Thanks to Arctia Ltd, several researchers will get to travel on board the MSV Nordica for the Arctic 100 Expedition through the Northwest Passage (NWP). The researchers will get a taste of life on an icebreaker, an exhilarating view of the Arctic, and an opportunity to put questions to well-trained mariners. Despite dubious internet connections, the researchers plan to write daily blog posts to share their experiences with the rest of the world.
We attempted to reach the MSV Nordica for comment on the amazing journey and the inspiration for the blog. We spoke to Ice Navigator Captain David (Duke) Snider, who, despite his busy schedule, made time to write to us about the Arctic 100 Expedition Blog and his own blog.
What is the goal of the expedition?
“First and foremost, this voyage is a re-positioning transit of MSV Nordica. The ship had been under charter for ice management work in Sakhalin and it was determined that the most expedient route home to Finland, given the ship’s capability and the season, was through the Northwest Passage. When it was determined that the NWP voyage would in fact occur, Arctia decided to invite researchers to take advantage of the voyage and board in Vancouver for the transit. Because the decision to make the voyage occurred just within the last few weeks, there was insufficient time to apply and receive approval for substantial research including sampling, so the research is restricted to observations only. However, you can imagine the incredible experiential value of transiting the NWP and seeing, even restricted to the ship, what the route is like, and having the opportunity to talk to mariners on board with experience. We also have on board observers from the Canadian and United States Coast Guard that are seeing how the Finnish designs and technology differ from their own traditional icebreakers.”
Who are the writers for Arctic 100 Expedition Blog?
“For this voyage the ship owners (Arctia) have set up a Facebook page and they are encouraging the researchers on board to post regular blogs. My own blog is separate from that. I expect that with the number of researchers on board there will be a number that will try to get out daily blogs, but I am simply too busy with my role as Ice Navigator to achieve that sort of output myself. Unfortunately, when I have time to write, there is little to write about. When we get to the ice, and it gets more interesting, I have less time to write. When connectivity becomes less reliable, blogging will be restricted.”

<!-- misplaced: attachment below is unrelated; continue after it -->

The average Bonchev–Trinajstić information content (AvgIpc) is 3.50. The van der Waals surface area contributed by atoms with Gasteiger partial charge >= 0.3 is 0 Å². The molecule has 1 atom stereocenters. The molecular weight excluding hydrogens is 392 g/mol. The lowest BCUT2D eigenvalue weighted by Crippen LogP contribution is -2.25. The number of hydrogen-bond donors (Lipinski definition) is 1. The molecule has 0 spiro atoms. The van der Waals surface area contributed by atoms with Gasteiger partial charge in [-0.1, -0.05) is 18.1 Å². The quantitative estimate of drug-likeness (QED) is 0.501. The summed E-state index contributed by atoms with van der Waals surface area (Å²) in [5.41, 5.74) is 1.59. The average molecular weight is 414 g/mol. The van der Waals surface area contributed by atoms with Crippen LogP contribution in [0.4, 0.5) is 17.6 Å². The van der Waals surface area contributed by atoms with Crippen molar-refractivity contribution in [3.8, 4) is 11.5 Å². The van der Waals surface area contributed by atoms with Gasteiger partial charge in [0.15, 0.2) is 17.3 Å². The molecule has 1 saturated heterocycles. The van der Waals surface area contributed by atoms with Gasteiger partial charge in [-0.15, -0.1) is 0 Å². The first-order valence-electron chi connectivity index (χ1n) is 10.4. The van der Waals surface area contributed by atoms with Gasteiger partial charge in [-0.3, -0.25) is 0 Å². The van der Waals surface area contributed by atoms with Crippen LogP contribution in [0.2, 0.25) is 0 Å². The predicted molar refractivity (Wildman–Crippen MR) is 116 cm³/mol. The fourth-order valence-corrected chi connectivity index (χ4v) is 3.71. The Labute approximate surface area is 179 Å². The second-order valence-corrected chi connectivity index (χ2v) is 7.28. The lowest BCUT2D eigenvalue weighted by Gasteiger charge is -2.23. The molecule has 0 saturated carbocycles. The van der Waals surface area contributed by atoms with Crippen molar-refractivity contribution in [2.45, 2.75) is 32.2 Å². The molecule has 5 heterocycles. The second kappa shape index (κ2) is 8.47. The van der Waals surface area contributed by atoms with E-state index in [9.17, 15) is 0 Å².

What inspired you to start your own blog?
“I have a fairly robust online presence, either through Facebook, Twitter (@icenav57), Pinterest or my Tumblr blog (@icenav57). When connectivity and client standards permit, I try to get “the word” out there about shipping in ice and other marine related matters. I intermittently blog about various matters in shipping and ice navigation. My main purpose in all of this is to educate more than to entertain. There is a great deal of misunderstanding about what is happening in the polar regions, particularly with respect to shipping. What I hope to do is to combat the myths and misconceptions and provide facts from the perspective of an experienced Ice Navigator and mariner.”
— David (Duke) Snider (@icenav57) July 8, 2017
What stories can we expect from both blogs?
“The researchers and others will be writing about the exciting new things they are seeing from their own perspectives, about what they learn and experience. What I will be writing about is the reality of what it takes to traverse the NWP. This is not about drama; it is not about harrowing experiences. It is about competent, experienced mariners with special skills necessary to work in a potentially hostile environment that is different than anywhere else on the planet. It is about what makes the polar regions in general, and the Arctic and Northwest Passage more specifically, not a region for the misinformed or ill prepared.”
How long are the blogs running for?
“My blog will run as long as I have something I think I need to write about. The stories specific to this voyage and those of the researchers that are being posted to Arctia’s Facebook page will end as most of them disembark in Nuuk.”
How positive are you that the blog can run daily, considering technical and communicational limits?
“There is no certainty. In fact, that is one of the first bits of education to those who have never been here before. We lose mobile phone coverage as soon as we cleared out of the Strait of Juan de Fuca - surprising to some. The ship has limited bandwidth for access to internet, but operations come first and the first thing to be dropped when operational data transfer degrades is the access to blogs by researchers. When we get further north, the connectivity gets less reliable, and as we near the northern limits of the satellite footprints for several days, mid voyage, the internet connectivity will be virtually zero except for vital operational requirements.”
Lucky for us, we caught the ship in time to talk to Captain Snider. Hopefully, we can keep on learning from the Captain, the researchers and the mariners on MSV Nordica.
If you want more content on Arctic shipping and icebreakers, make sure to book your ticket to Arctic Shipping Forum in Montreal.